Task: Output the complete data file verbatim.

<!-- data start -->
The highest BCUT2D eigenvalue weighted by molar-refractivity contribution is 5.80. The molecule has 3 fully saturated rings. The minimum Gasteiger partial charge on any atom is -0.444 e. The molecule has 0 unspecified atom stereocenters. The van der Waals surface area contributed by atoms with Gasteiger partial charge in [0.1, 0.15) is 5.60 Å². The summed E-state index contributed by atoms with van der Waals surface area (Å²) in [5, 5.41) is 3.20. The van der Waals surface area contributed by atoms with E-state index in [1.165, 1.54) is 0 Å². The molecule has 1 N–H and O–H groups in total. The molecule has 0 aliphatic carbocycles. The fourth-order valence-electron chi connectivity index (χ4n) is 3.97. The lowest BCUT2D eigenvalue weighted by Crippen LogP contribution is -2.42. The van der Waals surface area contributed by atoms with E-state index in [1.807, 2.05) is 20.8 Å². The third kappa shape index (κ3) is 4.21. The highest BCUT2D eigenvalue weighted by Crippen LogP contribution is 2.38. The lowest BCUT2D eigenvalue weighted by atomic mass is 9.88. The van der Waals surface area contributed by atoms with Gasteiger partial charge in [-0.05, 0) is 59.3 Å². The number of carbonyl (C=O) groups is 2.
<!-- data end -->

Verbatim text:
The highest BCUT2D eigenvalue weighted by molar-refractivity contribution is 5.80. The molecule has 3 fully saturated rings. The minimum Gasteiger partial charge on any atom is -0.444 e. The molecule has 0 unspecified atom stereocenters. The van der Waals surface area contributed by atoms with Gasteiger partial charge in [0.1, 0.15) is 5.60 Å². The summed E-state index contributed by atoms with van der Waals surface area (Å²) in [5, 5.41) is 3.20. The van der Waals surface area contributed by atoms with E-state index in [1.165, 1.54) is 0 Å². The molecule has 1 N–H and O–H groups in total. The molecule has 0 aliphatic carbocycles. The fourth-order valence-electron chi connectivity index (χ4n) is 3.97. The lowest BCUT2D eigenvalue weighted by Crippen LogP contribution is -2.42. The van der Waals surface area contributed by atoms with E-state index in [1.807, 2.05) is 20.8 Å². The third kappa shape index (κ3) is 4.21. The highest BCUT2D eigenvalue weighted by Crippen LogP contribution is 2.38. The lowest BCUT2D eigenvalue weighted by atomic mass is 9.88. The van der Waals surface area contributed by atoms with Gasteiger partial charge in [-0.05, 0) is 59.3 Å². The number of carbonyl (C=O) groups is 2.